Tuesday, April 28, 2009

Daring Bakers Challenge, April 2009: Abbey's Infamous Cheesecake

The April 2009 challenge is hosted by Jenny from Jenny Bakes. She has chosen Abbey's Infamous Cheesecake as the challenge.

If my camera was working you would be able to actually SEE this infamous cheesecake, but The Little One got hold of it and the lens is stuck in the partway open/partway closed position and it won't budge so there are no photos, AND I get to try and find someone local to fix it. (sigh) That being the case, you'll have to rely on my riveting narrative and incredibly descriptive descriptions to help you visualize this masterpiece.

I do love cheesecake. My grandmother passed along a recipe for Fire Island Cheesecake from the NY Times from back in the 50's and it's my go-to recipe. It was with some trepidation that I made Abbey's Infamous Cheesecake, because you don't mess with my grandmother. She's 93 and healthy as a horse - her short term (and increasingly her medium term) memory is shot because of Alzheimer's but she's a feisty one, that one is. She almost got into fisticuffs with her roommate at the nursing home over a sweater, so now she has a private room. (Yes, she's THAT little old lady) But enough about her for now... let's move on to the recipe, shall we?

I have a set of 3 springform pans - 8", 9" and 10" as well as 4 wee little pans that measure about 3" to 4" across. I debated using those, but since I just used them for February's challenge, I decided to go full size and pawn off the results to school, as sadly there is no cheesecake to be eaten in this house for some time to come. With the victims lucky recipients in mind, I set to work.

I decided to do a Kahlua flavor cheese cake: coffee liqueur in the batter and a little instant coffee mixed in with the graham cracker crumbs. I used about 2 tablespoons of the instant since I didn't want to overwhelm the flavor, but I was also hoping that it wouldn't be underwhelming either. I'm a bottom and little bit of the sides crust girl, so I extended it up about a 1/2 to 3/4 inch past the bottom. The batter came together flawlessly. Sooooo finger-licking good.

Grandma's recipe doesn't call for a waterbath, so I waffled: yes, no, yes, no, nes, yo. Do I have a pan big enough to hold both the water and the pan itself? Will my pan leak? It's not the way grandma did it.... In the end I decided to follow the directions (don't faint, it's not THAT unheard of for me) and did the waterbath but made sure that I wrapped the bottom tightly in foil - I had a blowout in that pan once with something too liquidy leaking out, so I assumed that the reverse would be true as well. Cooking was uneventful and I felt comforted knowing that both recipes have the cheesecake chilling out in the oven for an hour after the formal cooking process was over.

It was beautiful! All waxy looking on top, hiding that luscious interior, giving me that seductive "come hither" look.... I resisted temptation and took it away the next day to class. The kids were in CRCT testing (which I won't describe here but it's REALLY high pressure for both teachers and students) and they needed a small respite. My offering up to the testing gods was well received. The teachers were in Heaven over it and they went on and on about how wonderful it was. Ok, with feedback like that.... I had to taste a small piece. It WAS good - it was very creamy and stuck to the fork just like it's supposed to and it had a nice subtle coffee flavor. High marks all around.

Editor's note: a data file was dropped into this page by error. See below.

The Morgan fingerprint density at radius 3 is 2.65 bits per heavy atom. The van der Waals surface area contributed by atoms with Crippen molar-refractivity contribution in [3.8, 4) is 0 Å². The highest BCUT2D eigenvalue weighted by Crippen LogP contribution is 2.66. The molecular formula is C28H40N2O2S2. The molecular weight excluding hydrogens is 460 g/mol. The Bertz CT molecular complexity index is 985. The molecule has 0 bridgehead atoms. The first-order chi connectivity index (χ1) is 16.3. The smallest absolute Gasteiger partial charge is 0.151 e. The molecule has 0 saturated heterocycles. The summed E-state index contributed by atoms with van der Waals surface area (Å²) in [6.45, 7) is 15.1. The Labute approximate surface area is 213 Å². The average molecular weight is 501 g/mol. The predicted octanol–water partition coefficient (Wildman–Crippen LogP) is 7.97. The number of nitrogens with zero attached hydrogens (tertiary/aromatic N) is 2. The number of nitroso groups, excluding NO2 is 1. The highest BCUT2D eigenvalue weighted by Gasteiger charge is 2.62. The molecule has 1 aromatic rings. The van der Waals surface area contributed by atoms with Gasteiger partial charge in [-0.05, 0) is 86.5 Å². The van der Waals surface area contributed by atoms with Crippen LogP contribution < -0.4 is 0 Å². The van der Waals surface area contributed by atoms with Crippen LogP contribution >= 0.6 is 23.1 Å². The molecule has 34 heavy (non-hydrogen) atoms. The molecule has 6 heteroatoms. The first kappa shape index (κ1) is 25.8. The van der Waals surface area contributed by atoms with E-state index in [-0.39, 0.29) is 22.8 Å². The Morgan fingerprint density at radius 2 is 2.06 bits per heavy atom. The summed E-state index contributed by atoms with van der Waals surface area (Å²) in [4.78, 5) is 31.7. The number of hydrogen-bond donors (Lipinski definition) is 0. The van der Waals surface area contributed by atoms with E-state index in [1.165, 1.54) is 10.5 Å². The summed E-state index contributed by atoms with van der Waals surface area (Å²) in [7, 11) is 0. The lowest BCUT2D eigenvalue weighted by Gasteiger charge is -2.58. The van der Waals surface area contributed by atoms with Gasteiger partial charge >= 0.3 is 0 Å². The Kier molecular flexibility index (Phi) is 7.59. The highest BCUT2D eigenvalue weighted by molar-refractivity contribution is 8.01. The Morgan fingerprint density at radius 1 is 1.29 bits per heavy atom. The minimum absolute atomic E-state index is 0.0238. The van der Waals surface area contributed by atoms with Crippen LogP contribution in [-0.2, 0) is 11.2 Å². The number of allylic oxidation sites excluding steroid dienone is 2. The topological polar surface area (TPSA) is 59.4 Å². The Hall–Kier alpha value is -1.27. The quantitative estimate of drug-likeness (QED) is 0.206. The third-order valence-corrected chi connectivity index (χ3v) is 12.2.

Thanks to Jenny for selecting this month’s Daring Bakers Challenge. You can find the complete recipe on her site. To see what all the other DBer’s did, you can find the blogroll here and if you’d like to join the monthly party, info about that can be found on that page as well.

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Thursday, April 16, 2009

Stir Fry Pork Tenderlion w/Asian Veggies

I've been dabbling with all sorts of heart healthy recipes, but this is the first one I remembered to photograph. There's no real recipe here, just a bunch of healthy stuff stirred up together into one big smash. I used very little oil for the "frying" part and also used very lean pork tenderloin sliced up into slivers. (Tip: meat slices easiest and you have more control when it's slightly frozen or slightly defrosted, depending on which way you meat is coming from - fridge or freezer). I used very little soy and teriaki sauce (mucho sodium) and got creative with fresh ginger and garlic instead. The sauce packets that came with the frozen veggies went into the trash since I couldn't trust the sodium, msg and other weird stuff in there. DH and I had only a little bit of rice and a monster salad alongside it with Trader Joe's Soy Ginger Fat Free salad dressing. Without further ado - the pseudo recipe. Vary amounts based on your family.

Stir Fry Pork Tenderlion w/Asian Veggies

1 - 2 lbs lean pork tenderloin, sliced thin
2 -3 cups frozen Asian vegetables, cooked/defrosted per package directions
1 tablespoon freshly grated ginger
1 tablespoon garlic, minced
1 tablespoon olive oil
1 tablespoon teraki sauce
1 tablespoon soy sauce

Spray a non-stick pot with cooking spray and quickly sautee/brown the slices of pork, working in batches to assure even cooking and so that the pan doesn't cool off. Remove meat to separate plate. Heat the oil and add the defrosted vegetables and sautee briefly, to warm through and add flavor. Whisk together ginger, garlic, teriaki and soy and add to pot. Return meat to pot together with any accumulated juices, stir gently to combine and heat all items through. Serve over rice.

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Sunday, April 12, 2009

Happy Easter!

Happy Easter, one and all!

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